Fight to save seabirds trapped in plastic

Conservationists have mounted a rescue mission to save dozens of seabirds trapped in plastic and Sky News was given exclusive access to the operation.

The RSPB landed on Grassholm island, eight miles off the Pembrokeshire coast, to cut free young gannets from the fishing ropes and nets that adults use to build nests.

Video:A painful death on ‘plastic island’

Greg Morgan, warden for the RSPB reserve, said there is so much fishing gear floating in the water around the island that the birds mistake it for the seaweed that they should be using.

Image:Plastic twine is cut away from seabirds

He said: “We estimate there are 18 tonnes of plastic in the nests on the island.

“The chicks sit on the nest. As they turn, the plastic gets twisted around their leg and ensnares them.

“They should have flown away by now. Eventually the adults give up and they are left to starve.”

Image:Surveys show 80% of the nests on Grassholm island contain plastic

We saw birds with plastic twine twisted so tight around their legs that it had cut through to the bone.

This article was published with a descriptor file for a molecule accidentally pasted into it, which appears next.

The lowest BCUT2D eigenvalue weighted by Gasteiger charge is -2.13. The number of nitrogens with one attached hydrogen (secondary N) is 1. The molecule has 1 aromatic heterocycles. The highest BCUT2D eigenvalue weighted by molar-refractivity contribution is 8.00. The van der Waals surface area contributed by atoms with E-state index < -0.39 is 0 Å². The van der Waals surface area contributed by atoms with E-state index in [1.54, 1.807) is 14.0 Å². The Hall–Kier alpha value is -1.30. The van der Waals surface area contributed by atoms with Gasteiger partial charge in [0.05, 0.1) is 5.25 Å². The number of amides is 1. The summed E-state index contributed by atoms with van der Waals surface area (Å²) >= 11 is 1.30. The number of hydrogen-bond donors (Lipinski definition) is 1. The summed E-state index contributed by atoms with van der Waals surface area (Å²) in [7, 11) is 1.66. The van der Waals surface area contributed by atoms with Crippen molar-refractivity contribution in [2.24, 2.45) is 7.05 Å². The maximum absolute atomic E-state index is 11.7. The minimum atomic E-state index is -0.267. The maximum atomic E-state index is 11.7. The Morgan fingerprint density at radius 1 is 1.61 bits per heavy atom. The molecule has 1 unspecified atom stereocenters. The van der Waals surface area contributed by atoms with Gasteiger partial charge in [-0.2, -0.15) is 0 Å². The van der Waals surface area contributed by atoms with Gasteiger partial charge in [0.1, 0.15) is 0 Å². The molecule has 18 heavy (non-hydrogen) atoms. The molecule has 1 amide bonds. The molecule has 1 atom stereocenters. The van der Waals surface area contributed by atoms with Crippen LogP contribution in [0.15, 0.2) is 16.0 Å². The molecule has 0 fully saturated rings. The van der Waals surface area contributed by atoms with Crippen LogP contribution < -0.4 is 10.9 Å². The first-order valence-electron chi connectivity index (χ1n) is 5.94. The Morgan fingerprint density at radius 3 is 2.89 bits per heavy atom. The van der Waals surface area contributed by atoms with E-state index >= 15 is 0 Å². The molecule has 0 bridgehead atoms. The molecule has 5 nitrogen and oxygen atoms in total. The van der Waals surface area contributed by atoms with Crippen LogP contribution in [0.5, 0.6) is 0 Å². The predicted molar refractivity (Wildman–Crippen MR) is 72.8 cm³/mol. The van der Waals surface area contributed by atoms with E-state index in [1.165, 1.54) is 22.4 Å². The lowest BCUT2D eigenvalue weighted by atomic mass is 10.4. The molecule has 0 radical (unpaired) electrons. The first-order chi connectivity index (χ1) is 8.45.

Other birds were already dead, their feet tethered to the nest by rope.

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Video:Plastic voyage uncovers ocean plagued with pollution

Surveys show 80% of the nests on Grassholm contain plastic. Some of it is swept from as far as North America by the Gulf Stream.

The RSPB lands on the island every October, when most of the gannets have flown south for the winter, to save as many of the remaining birds as they can.

Over the 12 years that conservationists have been landing on the island, they’ve cut free 637 birds.

Video:Coca-Cola’s big rethink on plastics

“This is out of sight, out of mind,” said Mr Morgan.

“People have no idea that this (plastic) is coursing through our seas. We need to raise awareness”

Lisa Morgan, also an RSPB warden (and Greg’s wife), admitted that they are firefighting. There is too much plastic to remove – and even attempting a clear-up could put the whole colony at risk.

“Birds use the same nests every year,” she said.

Video:Sky News Special Report: Our Ocean

“If we were to take all of that away, remove all the nests, it would destroy the way the gannetry is built up over time. It’s just not an option.

“Gannets love this stuff. Once it is here it will be here for many years to come.”

Plastic fishing nets, ropes and pots are a growing problem. Worldwide 640,000 tonnes a year break free and drift through the oceans, harming wildlife.

Video:A look back at the Ocean Rescue conference

Sarah Parmor, a volunteer, said: “It makes you feel angry. If people could see (the plastic) here it would make them think about what they are doing in their own lives.

“When you have a bird in your arms with plastic around its neck or wings it makes it more real, the damage that plastic is doing to animals.”

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